Talent is a spark that turns the obvious into art. Tree trunks, wood logs abandon their natural form and tell a new exciting story. This story and our talent are born in Valbelluna, where Terche and Ardo flow into Piave, under the watchful eye of the Dolomites.
It is here that Beppino Lorenzet breathes the first breaths of peasant life, intercepting the essence that will transfuse himself in his art and from which, at the same time, he can not wait to run far. For young Beppino running is the only way to get away from a reality he does not feel: “The family could not guarantee me great opportunities to study. Sport was a good solution and the mountains were one step away. ”
Sweating and kilometers of trails elevated him to a professional athlete and let him slide, slowly, to twenty years. It was naja’s time. They baptized him alpine by sending him to the Car in L’Aquila, in Julia, then in the sports group at Teramo and after three months approached him at home, at the Belluno District. After 14 months of service – the earthquake in Friuli had lengthened the stay – Mel’s Alpine Group welcomed him with open arms and … he did it again in the mountains. Two Silvers in 1979 at the National Championships of the Association, a bronze in the 80s, a year of great experience at the New York Marathon, and in 1984 gold, the first won for the Belluno Section in the mountain race, a success Two years later.
Meanwhile, his other great talent, sculpture, began to irresistibly impose. “In fact, as a child I really felt inside to be a sculptor; I collected small pieces of wood of different qualities and tried to intercept its peculiarities. ” At first, his study consists of so many tests and passion, followed by good teaching. “Some of my works are made of cast, in the beginning with a carpentry work and I go on without sketches, others are prepared by hand drawing on the table, like this …”. It is a story written in the wood, filled with symbolisms that recall scents, smells, sensations. And it really seems that the eye can intercept all other senses to go to the discovery of the most subtle meanings of the work. In another, there are children playing ball and the figures seem so moving that the fluidity of the actions is felt in the wood.
It is also noted in some female sculptures, such as the “Canadian Ballet dancer”, elegantly slim, immortalized during the action. But the subjects are the most varied, all pervaded by an indisputable originality: deformed bodies with faces trapped in suffering, grinning devils, sacred works such as the intense face of the Assumption or the tables of the Via Crucis, carved for the Church of his country. Lorenzet derived models mainly for monuments, made by working marble and bronze in foundry, because “a sculptor must not be conditioned by material, but must bring out the idea.” And the idea is powerful in its beautiful alpine work, the “Vedetta del Boz”. “A wind blow,” Lorenzet said, “had a big tree sloping down the street and told the owner, ‘Why do not we cut the tip and make a sculpture?'”. A scaffolding, a chainsaw for “banging” and chiseling: in a week the alpine was done and finished. Protected by the mantle, it stands impressive, stern, to “the lofty bastion of our contradictions.”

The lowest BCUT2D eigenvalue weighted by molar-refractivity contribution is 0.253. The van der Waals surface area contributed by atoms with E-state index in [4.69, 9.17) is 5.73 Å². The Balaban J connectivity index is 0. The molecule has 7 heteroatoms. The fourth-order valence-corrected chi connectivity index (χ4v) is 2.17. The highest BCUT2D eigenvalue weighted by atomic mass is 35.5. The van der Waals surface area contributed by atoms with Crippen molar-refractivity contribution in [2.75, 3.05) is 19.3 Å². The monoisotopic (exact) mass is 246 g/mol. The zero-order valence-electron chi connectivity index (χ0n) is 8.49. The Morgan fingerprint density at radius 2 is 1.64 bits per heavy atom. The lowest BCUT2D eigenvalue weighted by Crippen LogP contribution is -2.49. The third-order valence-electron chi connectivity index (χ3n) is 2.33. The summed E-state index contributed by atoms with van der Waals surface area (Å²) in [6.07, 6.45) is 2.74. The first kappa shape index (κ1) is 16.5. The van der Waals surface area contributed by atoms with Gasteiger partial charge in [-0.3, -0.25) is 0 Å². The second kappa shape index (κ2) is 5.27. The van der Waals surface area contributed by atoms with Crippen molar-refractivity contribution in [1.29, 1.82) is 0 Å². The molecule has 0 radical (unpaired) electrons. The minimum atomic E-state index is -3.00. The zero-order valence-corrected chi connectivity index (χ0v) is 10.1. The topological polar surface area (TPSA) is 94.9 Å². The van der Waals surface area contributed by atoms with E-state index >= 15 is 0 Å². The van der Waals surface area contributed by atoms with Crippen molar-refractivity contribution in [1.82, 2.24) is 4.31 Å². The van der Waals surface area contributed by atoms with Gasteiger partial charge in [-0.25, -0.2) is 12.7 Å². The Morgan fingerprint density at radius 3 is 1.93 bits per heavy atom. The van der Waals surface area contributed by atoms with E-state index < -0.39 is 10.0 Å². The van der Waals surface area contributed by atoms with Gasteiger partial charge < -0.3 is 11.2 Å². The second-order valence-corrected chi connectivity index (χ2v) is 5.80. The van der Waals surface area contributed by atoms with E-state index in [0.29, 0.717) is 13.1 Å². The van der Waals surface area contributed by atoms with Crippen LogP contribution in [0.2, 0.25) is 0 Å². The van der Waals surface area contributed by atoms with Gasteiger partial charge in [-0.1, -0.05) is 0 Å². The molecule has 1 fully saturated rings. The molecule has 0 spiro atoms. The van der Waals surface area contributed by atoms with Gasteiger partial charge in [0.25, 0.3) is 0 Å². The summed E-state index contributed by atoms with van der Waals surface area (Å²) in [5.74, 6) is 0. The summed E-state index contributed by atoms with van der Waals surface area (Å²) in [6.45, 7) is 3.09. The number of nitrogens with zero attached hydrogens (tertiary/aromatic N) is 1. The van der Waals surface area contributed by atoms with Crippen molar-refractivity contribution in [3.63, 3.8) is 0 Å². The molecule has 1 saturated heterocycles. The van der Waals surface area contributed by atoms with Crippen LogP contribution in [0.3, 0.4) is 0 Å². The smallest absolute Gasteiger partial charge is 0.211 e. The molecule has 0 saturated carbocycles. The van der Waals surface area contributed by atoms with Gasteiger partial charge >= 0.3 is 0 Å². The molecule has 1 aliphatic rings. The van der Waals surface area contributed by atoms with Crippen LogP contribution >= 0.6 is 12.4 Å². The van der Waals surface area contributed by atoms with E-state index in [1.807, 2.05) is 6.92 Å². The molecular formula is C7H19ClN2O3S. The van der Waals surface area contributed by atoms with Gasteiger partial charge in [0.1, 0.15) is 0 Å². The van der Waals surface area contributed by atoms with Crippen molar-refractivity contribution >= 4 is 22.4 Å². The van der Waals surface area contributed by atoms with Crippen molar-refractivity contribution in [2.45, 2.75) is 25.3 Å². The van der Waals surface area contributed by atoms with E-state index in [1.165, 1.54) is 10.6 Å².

Alongside the Zelant Alpine church there is another piece of his work, made of bronze in honor of the Fallen. A grounded abandoned pestle, a shoe with a rusty buckle and a bunch of sunflowers. Everything is dominated by Tucidide’s phrase: “Evil is not only of those who do it; it is also of those who, by preventing it from doing so, do not prevent it.”
It is a dear theme in Lorenzet and is also found in one of the latest works, made for the centenary of Mount Grappa near the Bocchette refuge. A skull resting on a giant chair, to warn “the powerful of the Earth who, sitting on their screws, only cause death.” In the years Lorenzet participated in numerous competitions, collected 22 first prizes, bringing his art all over the world: the United States, Brazil, Mexico, Japan. It was even in Sweden to carve in the ice hotel of Kiruna.
But Beppino is full of surprises and says he has also worked in Egypt: “In 2010 I won a European competition and went to teach in Cairo, Alexandria, Egypt and Damietta. I started this adventure almost as a joke; They asked me, ‘Do you know English?’ ‘Ooooh, you want it!’, I replied, and I came to the final with a Finn, but in the end they preferred me. ” In Egypt it was the task of ferrying the school of local carvers from baroque to modern and prospective, to be more competitive with the European market. “I have taken them to the study of more stylized works, always respecting their religion that prohibits the reproposition of elements and human figures: for example they have accepted the representation of the eye. It was Mubarak’s time. But in 2011, after being six months in the land of the pyramids, civil war broke out. I had to run away and with the Muslim Brothers the bans came back. ”
Over the last few years, Beppino has chose the teaching and the desire to convey his knowledge to the younger. “They made me realize that there was no chance of winning the contest at the Sedico Wood School because of my qualification that was not fit. But my work, all the awards and competitions I won won a score. So I did it! ”
Today he teaches 150 kids of several classes and has created a school in his own image. “Many ask me what is the difference between craftsmanship and art? I’ve never made too much difference, because you have to be a craftsman and only after sculptor and artist. Some say artisanship is useful, art is superfluous. But craftsmanship in architecture becomes design and is therefore a form of artistic expression … “. “Anyway, I’m and I just feel a sculptor … with the Alpine hat in my heart.”
(Article by Matteo Martin, published in the May 2015 issue of Alpino)